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March/April 2004

Sculptural Shifu

Untitled (Turandot/David Hockney), 2002; cotton thread (warp), paper thread (weft), dyed and painted handmade kozo paper (lining); handwoven (plain weave), hand stitched; 26 by 47 by 2 inches. Photo: Michael J. Walter

(See the web-exclusive photo gallery for additional images not included with the published article.)

Keeping an ancient art form alive is only part of Illinois-based fiber artist Linelle Dickinson’s complex motivation for her work. Through her chosen medium, shifu—the fine weaving of thread manipulated from what was once a combination of handmade and fabricated paper sheets—Dickinson creates intriguing wall reliefs and sculptural artwork that subtly address social issues. Though the process is meticulous and laborious, Dickinson’s commitment to shifu springs from its rich history and her own upbringing.

Originally developed during the 16th century by Japanese peasants needing an alternative to hemp clothing, shifu was later adopted by the Samurai and refined to create fine apparel and other commodities. Unfortunately, interest in shifu severely declined during the 19th century. Today, only a handful of artisans worldwide continue its practice.

After working 20 years in interior design, Dickinson enrolled in the School of the Art Institute of Chicago to add fine-arts discipline to her professional career. There she was introduced to shifu by instructor Helen O’Rourke; she has remained committed to the art form ever since.

Dickinson’s grandparents were missionaries in China, settling a few hundred miles outside of Peking, where they lived from 1920 to 1941. They brought back with them a collection of artifacts and a profound respect for Asian culture that fascinated and inspired Dickinson as a child and continues to subtly influence her aesthetic development.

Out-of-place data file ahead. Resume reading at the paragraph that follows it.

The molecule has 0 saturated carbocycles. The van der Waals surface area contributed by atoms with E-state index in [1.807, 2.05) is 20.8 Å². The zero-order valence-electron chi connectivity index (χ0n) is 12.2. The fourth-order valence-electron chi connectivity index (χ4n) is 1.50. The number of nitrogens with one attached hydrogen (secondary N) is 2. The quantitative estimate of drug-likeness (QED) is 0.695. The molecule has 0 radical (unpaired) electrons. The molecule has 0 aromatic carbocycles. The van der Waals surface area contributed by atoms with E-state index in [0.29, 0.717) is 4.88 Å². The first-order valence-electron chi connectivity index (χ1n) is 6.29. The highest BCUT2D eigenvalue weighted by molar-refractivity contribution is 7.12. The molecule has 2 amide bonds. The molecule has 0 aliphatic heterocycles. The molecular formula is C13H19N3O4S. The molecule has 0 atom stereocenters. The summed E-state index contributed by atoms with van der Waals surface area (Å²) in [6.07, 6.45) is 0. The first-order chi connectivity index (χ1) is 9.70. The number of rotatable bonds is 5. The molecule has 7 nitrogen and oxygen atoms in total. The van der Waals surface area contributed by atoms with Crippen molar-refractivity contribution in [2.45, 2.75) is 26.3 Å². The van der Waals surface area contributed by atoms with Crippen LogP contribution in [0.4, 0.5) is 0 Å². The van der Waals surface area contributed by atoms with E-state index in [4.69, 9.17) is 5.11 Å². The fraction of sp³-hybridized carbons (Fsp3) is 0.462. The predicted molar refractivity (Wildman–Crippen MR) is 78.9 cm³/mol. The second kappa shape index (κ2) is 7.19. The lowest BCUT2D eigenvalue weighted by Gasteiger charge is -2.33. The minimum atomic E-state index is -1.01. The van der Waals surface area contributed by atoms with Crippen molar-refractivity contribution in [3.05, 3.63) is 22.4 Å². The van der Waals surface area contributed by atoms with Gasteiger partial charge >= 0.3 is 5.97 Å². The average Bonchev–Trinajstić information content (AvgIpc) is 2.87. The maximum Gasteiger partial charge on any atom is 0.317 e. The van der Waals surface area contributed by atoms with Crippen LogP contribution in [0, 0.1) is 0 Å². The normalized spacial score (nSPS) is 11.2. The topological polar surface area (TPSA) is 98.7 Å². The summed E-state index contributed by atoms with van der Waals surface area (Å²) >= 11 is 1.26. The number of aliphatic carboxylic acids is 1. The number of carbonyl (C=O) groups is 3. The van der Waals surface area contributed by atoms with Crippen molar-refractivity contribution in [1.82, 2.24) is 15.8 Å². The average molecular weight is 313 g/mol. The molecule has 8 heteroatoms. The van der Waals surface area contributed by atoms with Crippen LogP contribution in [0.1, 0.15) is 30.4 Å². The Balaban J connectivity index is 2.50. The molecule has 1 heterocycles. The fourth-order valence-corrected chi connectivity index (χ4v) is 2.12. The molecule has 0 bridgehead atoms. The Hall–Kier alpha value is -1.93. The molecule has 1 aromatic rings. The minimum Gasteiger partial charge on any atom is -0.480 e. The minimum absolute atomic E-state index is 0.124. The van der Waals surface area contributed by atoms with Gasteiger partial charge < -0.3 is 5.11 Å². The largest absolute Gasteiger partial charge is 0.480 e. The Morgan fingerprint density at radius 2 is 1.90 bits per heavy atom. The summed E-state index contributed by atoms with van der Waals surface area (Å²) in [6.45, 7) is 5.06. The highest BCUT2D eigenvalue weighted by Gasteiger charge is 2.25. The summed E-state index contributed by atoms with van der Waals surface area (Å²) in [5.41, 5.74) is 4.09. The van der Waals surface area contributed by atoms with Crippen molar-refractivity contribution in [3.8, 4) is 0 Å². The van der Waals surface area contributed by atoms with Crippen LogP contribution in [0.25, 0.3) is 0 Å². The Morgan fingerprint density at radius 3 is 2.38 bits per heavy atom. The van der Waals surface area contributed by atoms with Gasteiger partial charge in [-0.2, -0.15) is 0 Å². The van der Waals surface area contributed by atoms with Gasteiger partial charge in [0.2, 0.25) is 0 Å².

Though Dickinson’s treatment of shifu is not wearable, her intuitive awareness of its potential for sculptural design has garnered well-received solo exhibitions at Touching Stone Gallery in Santa Fe, New Mexico, and many group exhibitions across the country. (She has also lectured at the Museum of International Folk Art in Santa Fe, and her work has been featured at the University Club of Chicago.) Her past creations range from pieces inspired by Peruvian burial bundles to more familiar tunic and kimono-style garments.

Each piece begins with a sketch to capture her initial inspiration, followed by meticulous planning. Throughout the process of dyeing, cutting, and rolling the paper into thread and weaving it upon the loom, intuition intercedes, guiding Dickinson toward what the piece truly wants to be.

Her most recent exhibition at Touching Stone, entitled “Color Corps,” was a study in the human response to color, a departure from the traditional indigo and natural-parchment colors she typically uses. By limiting the forms to three distinct shapes—an overcoat, a vest and apron, and a chest plate—she explored the compositions’ color by juxtaposing two hues within each piece.

“I admire artists who can capture beauty, simplicity, and quiet aesthetics with intellectual depth and passion,” says Linelle Dickinson. She fully expresses that ideal in her work.

—Chris Hart
Chris Hart is a freelance writer out of Chicago.

This profile first appeared in:

Mar/Apr 2004

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